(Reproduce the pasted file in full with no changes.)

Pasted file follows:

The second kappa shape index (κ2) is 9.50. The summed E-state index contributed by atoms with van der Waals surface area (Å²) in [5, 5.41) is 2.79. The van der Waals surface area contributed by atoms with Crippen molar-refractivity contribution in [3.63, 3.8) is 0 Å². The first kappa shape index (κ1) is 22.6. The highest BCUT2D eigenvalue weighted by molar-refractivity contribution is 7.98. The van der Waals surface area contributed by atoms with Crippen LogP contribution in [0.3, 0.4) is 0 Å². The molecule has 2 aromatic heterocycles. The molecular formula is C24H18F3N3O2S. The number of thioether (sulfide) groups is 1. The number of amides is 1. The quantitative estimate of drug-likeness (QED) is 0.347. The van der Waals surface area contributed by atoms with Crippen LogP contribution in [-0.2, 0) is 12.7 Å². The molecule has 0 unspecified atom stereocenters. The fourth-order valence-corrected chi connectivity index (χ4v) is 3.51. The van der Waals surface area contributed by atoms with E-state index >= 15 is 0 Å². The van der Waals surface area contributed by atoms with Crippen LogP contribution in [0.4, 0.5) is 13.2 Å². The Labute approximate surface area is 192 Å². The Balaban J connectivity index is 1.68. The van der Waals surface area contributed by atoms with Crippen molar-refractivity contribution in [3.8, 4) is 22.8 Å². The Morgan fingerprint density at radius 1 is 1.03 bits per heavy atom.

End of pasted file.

The second kappa shape index (κ2) is 9.50. The summed E-state index contributed by atoms with van der Waals surface area (Å²) in [5, 5.41) is 2.79. The van der Waals surface area contributed by atoms with Crippen molar-refractivity contribution in [3.63, 3.8) is 0 Å². The first kappa shape index (κ1) is 22.6. The highest BCUT2D eigenvalue weighted by molar-refractivity contribution is 7.98. The van der Waals surface area contributed by atoms with Crippen LogP contribution in [0.3, 0.4) is 0 Å². The molecule has 2 aromatic heterocycles. The molecular formula is C24H18F3N3O2S. The number of thioether (sulfide) groups is 1. The number of amides is 1. The quantitative estimate of drug-likeness (QED) is 0.347. The van der Waals surface area contributed by atoms with Crippen LogP contribution in [-0.2, 0) is 12.7 Å². The molecule has 0 unspecified atom stereocenters. The fourth-order valence-corrected chi connectivity index (χ4v) is 3.51. The van der Waals surface area contributed by atoms with E-state index >= 15 is 0 Å². The van der Waals surface area contributed by atoms with Crippen LogP contribution in [0.4, 0.5) is 13.2 Å². The Labute approximate surface area is 192 Å². The Balaban J connectivity index is 1.68. The van der Waals surface area contributed by atoms with Crippen molar-refractivity contribution in [3.8, 4) is 22.8 Å². The Morgan fingerprint density at radius 1 is 1.03 bits per heavy atom.